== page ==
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X-rays/MRI's Do Not Explain Your Pain

Updated: Mar 12

X-rays, MRI's, CT scans, etc. are incredible technological advancements in healthcare that allow the clinicians to visualize what is happening beneath the surface.


It gives precise identification of structural integrity, degree of tissue damage and can help guide recovery in some cases.


However, these scans cannot and do not explain pain and often times, there can be findings on a scan and you can be completely pain-free.


In one systematic review, they gathered data on the prevalence of MRI-confirmed degenerative spine conditions in asymptomatic individuals from 20 to 80 year olds. With a sample size of over 3,000 subjects they found the following:


"The prevalence of disk degeneration in asymptomatic individuals increased from 37% of 20-year-old individuals to 96% of 80-year-old individuals. Disk bulge prevalence increased from 30% of those 20 years of age to 84% of those 80 years of age. Disk protrusion prevalence increased from 29% of those 20 years of age to 43% of those 80 years of age. The prevalence of annular fissure increased from 19% of those 20 years of age to 29% of those 80 years of age." (1)


These findings imply that common diagnoses such as disc degeneration and disc herniations are both normal findings that are part of the normal aging process, as well as, findings that are often unknown and asymptomatic for most people.


Meniscal injuries are another common finding on MRI reports that often lead to patients believing they will need arthroscopic surgery to "clean out the knee" or even future total knee replacements. However, the incidence of asymptomatic meniscal tears is as high as 40-50%! That means, generally speaking, if you are in a room of 100 people, none of which are currently complaining of pain, about half of those people have some degree of a meniscus tear without even knowing.


So the questions that arise are:


1) Why are some people able to walk around without pain while other people have pain and swelling?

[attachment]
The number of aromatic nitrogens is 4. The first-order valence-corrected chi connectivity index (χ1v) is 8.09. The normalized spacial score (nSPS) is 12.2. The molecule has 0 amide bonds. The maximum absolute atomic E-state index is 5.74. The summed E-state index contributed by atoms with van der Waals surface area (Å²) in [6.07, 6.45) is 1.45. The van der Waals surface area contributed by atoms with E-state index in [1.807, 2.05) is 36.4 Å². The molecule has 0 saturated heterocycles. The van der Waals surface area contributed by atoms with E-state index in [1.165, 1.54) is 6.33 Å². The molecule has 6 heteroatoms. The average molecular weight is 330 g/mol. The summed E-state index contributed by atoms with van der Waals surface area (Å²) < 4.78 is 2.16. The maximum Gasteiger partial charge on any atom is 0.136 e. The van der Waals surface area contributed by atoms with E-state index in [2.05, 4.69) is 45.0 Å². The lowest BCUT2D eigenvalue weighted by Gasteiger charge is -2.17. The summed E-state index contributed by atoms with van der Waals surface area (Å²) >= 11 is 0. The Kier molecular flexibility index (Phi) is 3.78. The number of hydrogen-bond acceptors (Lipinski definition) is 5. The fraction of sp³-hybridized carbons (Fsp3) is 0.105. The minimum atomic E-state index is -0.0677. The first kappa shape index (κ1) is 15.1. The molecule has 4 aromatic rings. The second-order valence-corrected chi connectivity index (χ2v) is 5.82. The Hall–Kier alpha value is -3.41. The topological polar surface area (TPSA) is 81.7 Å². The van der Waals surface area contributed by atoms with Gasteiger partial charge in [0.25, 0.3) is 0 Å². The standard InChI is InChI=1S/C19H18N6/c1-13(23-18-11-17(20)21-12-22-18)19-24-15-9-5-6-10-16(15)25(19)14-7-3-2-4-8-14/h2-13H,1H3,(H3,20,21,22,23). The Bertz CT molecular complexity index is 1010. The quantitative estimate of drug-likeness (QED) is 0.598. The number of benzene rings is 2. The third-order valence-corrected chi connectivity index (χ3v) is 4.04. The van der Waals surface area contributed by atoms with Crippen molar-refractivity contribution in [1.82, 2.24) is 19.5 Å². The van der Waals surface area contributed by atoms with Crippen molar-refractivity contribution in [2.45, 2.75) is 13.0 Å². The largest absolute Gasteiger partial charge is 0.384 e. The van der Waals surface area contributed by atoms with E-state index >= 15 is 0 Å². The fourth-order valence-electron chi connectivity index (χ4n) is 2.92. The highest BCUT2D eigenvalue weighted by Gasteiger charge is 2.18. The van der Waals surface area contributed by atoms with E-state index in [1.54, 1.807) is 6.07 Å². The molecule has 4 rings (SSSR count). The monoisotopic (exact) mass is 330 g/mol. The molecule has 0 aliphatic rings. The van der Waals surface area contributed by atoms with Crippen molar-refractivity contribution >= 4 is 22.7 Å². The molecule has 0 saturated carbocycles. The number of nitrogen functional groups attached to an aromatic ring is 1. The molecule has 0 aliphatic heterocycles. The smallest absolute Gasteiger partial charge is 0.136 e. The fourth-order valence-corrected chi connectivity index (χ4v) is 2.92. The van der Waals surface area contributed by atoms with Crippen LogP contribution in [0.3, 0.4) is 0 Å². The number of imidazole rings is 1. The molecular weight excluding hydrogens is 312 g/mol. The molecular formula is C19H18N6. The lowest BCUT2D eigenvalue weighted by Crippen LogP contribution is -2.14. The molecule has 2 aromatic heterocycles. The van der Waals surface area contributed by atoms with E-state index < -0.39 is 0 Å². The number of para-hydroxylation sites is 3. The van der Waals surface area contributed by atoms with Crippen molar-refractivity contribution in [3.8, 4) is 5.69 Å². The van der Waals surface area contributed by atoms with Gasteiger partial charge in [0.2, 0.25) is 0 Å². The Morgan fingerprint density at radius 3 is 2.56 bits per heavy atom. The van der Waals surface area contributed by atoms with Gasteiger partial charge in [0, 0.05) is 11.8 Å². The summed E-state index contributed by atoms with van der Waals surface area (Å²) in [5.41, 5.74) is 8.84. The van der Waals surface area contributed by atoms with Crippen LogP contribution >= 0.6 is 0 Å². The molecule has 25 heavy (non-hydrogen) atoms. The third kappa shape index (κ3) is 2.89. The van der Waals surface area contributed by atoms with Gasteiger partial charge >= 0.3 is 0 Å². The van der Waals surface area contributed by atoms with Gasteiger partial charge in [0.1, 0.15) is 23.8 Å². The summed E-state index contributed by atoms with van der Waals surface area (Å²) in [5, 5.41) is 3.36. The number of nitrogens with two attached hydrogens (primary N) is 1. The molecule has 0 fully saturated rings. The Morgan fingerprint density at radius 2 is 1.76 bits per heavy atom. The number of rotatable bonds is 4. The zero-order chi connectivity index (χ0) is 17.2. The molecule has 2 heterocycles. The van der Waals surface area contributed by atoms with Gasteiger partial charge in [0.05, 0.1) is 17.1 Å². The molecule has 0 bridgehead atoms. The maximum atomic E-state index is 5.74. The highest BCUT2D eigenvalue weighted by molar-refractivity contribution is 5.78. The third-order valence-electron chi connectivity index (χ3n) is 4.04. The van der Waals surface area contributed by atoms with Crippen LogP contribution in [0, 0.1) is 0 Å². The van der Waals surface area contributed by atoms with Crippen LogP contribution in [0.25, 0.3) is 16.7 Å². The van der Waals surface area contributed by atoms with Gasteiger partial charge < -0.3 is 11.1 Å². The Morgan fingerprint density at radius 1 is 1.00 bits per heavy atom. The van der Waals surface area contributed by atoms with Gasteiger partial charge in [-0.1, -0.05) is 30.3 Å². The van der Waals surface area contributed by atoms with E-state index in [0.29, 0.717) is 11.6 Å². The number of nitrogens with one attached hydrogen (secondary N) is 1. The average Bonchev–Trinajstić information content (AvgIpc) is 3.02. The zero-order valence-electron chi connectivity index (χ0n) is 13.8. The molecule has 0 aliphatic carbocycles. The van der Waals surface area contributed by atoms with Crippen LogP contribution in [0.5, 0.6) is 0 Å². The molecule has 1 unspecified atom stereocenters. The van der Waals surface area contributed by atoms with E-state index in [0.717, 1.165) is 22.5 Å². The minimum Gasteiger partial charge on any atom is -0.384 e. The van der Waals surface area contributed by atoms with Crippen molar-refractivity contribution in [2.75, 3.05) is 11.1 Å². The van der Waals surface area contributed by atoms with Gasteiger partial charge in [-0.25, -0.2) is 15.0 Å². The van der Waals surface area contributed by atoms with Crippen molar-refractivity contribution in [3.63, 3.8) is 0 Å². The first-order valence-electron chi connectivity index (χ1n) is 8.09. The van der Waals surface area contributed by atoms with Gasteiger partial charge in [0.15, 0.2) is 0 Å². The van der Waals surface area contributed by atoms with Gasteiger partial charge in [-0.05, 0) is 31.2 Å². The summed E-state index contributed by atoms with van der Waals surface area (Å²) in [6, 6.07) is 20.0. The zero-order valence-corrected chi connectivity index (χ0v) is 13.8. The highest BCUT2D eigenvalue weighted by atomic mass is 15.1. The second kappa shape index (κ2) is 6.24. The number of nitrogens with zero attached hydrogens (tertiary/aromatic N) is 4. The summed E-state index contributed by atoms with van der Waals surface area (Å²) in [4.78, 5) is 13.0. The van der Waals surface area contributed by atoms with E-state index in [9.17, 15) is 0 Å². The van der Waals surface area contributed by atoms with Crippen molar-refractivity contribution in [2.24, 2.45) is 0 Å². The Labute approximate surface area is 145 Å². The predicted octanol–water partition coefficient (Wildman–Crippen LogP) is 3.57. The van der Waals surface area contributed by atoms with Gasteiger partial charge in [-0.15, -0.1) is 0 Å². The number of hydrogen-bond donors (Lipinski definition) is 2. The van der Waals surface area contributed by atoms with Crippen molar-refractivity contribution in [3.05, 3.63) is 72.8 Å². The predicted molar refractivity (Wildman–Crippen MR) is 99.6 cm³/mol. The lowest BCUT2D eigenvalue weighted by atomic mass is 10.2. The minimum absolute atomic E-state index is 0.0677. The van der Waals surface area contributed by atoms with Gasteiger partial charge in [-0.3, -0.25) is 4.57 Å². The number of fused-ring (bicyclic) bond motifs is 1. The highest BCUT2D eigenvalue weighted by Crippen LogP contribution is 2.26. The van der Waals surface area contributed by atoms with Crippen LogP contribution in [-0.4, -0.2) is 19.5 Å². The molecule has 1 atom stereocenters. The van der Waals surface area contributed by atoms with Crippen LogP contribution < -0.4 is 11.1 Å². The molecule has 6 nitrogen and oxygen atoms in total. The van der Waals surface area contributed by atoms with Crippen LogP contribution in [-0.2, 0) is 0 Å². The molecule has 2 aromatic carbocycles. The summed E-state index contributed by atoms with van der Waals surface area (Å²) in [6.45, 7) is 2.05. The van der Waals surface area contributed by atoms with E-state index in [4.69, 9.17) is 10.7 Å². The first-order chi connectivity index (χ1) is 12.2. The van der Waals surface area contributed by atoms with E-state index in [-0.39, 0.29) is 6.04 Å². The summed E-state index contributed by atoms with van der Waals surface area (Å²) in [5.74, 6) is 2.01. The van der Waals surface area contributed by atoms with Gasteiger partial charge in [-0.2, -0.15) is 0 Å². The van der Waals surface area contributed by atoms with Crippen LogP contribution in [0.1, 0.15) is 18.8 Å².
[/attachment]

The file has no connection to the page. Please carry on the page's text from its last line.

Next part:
AND


2) How do we decide when surgery is actually necessary?


The answer to question one is simple: it all depends on how you are stressing the joint in question. Let's use the meniscus injury as the example. If you are able to properly and efficiently load and unload your knee (as well as all other joints), you will decrease the likelihood of putting excessive stress/torque/compression on the affected tissue. If we can avoid this excessive stress, we will avoid irritation of the joint, avoid constantly restarting the inflammatory process and avoid chronic changes to the structures in question.


The second question can be a little trickier. This should be a group decision including the patient, orthopedist and physical therapist (along with any other professionals who have been involved in the treatment of the patient). Conservative treatment through physical therapy should always be the first line of defense regardless of the MRI findings. Studies show that there is no significant difference in outcomes when comparing arthroscopic knee surgery for degenerative meniscal injuries with conservative treatment.(2)


In my opinion, attempting conservative treatment for 4 weeks is not a valiant effort. If you feel great after 4 weeks, excellent! If you don't, just be patient. Typically, movement patterns are engrained in us over the course of years or decades. If we want to make a meaningful change in how we are using our bodies and adapt a new, reflexive way of moving, it can take multiple months. If the alternative is to get cut into, then doing the same rehab for months after surgery, I elect not getting cut into.


Tendons, ligaments, bones and cartilage adapt and change relative to the stress we put it through. Everyone's daily activity and athletic activity is different and leads to a different stressor on their body. We can expect to see chronic, structural changes over time. Pain is complex. Schedule an assessment with a physical therapy to determine how you are moving and what type of stress you are putting on your body. X-rays and MRI's are great when we need them, but can lead to false expectations and fear avoidance if we do not understand the findings that may come up.


Want more information on what your x-ray or MRI means? You can contact me directly at jeremy@gamechangernj.com or comment below.


#embracethechange


1. W. Brinjikji, P.H. Luetmer, B. Comstock, B.W. Bresnahan, L.E. Chen, R.A. Deyo, S. Halabi, J.A. Turner, A.L. Avins, K. James, J.T. Wald, D.F. Kallmes, J.G. Jarvik. Systematic Literature Review of Imaging Features of Spinal Degeneration in Asymptomatic Populations.

AJNR Am J Neuroradiol. 2015 Apr; 36(4): 811–816. Published online 2014 Nov 27. doi: 10.3174/ajnr.A4173


2. Lee DY, Park YJ, Kim HJ, Nam DC, Park JS, Song SY, Kang DG. Arthroscopic meniscal surgery versus conservative management in patients aged 40 years and older: a meta-analysis. Arch Orthop Trauma Surg. 2018 Dec;138(12):1731-1739. doi: 10.1007/s00402-018-2991-0. Epub 2018 Jul 4.


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